How do I know my exact body fat percentage?

Unfortunately, it can be exceedingly difficult for a person to pinpoint their exact body fat percentage. Most methods of determining body fat like online calculators or digital scares are not particularly accurate.

How do I know my exact body fat percentage?

This is especially true for novices attempting to determine if they in the right body fat zone for bulking.

The best way to proceed here is the most obvious. Anyone trying to determine their body fat percentage can start by stripping off their clothes and looking themselves over in the mirror.

From there, they should make an unbiased determination of whether they look like they could lose some weight or if they are just in need of some muscle mass. If the unbiased decision of that person is that they look like someone who should be focusing on losing weight instead of bulking up, it’s probably best to focus on cutting.

But if that person sees a somewhat lean figure in the mirror, it’s probably time to bulk up. Here are the steps to take for both situations.

Currently in a Fat State

For anyone that has more than a somewhat lean figure and could improve their ratio of muscle to fat substantially, the most important thing to start with is to cut that excess fat off. Once a somewhat lean state is reached, then it is best to move on to creating a caloric surplus and bulking up.

It is much easier to build muscle in at least a lean state. A critical thing to keep in mind during the cutting process is that weight lifting is still a priority. While the goal isn’t to build muscle, lifting weights will go a long way with fat loss.

More importantly, moderate weight lifting is the best way to maintain your muscle mass as you cut through the fat.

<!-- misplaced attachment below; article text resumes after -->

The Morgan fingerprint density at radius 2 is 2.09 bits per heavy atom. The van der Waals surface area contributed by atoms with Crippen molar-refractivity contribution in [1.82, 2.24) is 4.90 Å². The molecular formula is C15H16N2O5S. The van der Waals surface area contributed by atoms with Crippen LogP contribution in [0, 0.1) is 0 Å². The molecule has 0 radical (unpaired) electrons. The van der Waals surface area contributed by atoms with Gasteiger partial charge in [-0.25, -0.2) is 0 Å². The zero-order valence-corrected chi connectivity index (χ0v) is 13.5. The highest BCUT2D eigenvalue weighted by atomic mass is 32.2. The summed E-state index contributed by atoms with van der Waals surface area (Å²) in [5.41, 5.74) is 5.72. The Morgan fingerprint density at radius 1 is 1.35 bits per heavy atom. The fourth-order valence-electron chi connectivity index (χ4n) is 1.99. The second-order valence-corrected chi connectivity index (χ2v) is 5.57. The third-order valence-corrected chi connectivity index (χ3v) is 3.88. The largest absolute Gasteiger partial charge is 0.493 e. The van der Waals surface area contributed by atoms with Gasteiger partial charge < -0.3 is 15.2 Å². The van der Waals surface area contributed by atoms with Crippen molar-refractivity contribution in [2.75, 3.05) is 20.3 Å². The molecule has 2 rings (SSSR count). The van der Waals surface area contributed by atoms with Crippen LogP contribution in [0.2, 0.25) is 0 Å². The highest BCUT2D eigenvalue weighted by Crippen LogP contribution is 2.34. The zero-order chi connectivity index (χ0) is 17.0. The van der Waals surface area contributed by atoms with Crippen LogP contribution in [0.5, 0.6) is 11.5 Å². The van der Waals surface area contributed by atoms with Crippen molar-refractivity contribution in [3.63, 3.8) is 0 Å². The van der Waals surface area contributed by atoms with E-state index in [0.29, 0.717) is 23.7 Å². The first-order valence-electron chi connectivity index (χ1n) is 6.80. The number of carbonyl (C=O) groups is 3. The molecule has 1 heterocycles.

Currently in at Least A Least Somewhat Lean State

In this state, there are options on how to proceed. It is up to each person and their preference. While bulking up might be the obvious choice, additional cutting down to a leaner size could be preferable.

Consider the following example. A male athlete has a long-term goal of building muscle mass. But in the short term, an upcoming beach trip presents an opportunity for him to show off a lean figure.

For the athlete, it might be a better fit for him to cut first to reach the beach body of his dreams before focusing on muscle gain once he gets home. But if gaining muscle is far and away the most important thing, it will make more sense to jump into bulking right away. As long as the athlete maintains their muscle mass, cutting fat at the end to become extra lean is an option.

Choose, Stick With it, and Repeat

In summary, start by using your body fat percentage to decide on whether you want to bulk or cut in the beginning. If you aren’t confident on your exact body fat percentage, you can use your best judgment by just looking in the mirror.

No matter what order is chosen, dieting and lifting weights smartly will ensure that fat can be burned off while muscle is maintained or built. Once one phase is successful, switching to the other phase is the next step.

This process can continue until the person reaches their goals. Each phase can be repeated over and over again until the final results are realized. No matter the order, cutting and bulking the right way can lead to the type of body everyone dreams of.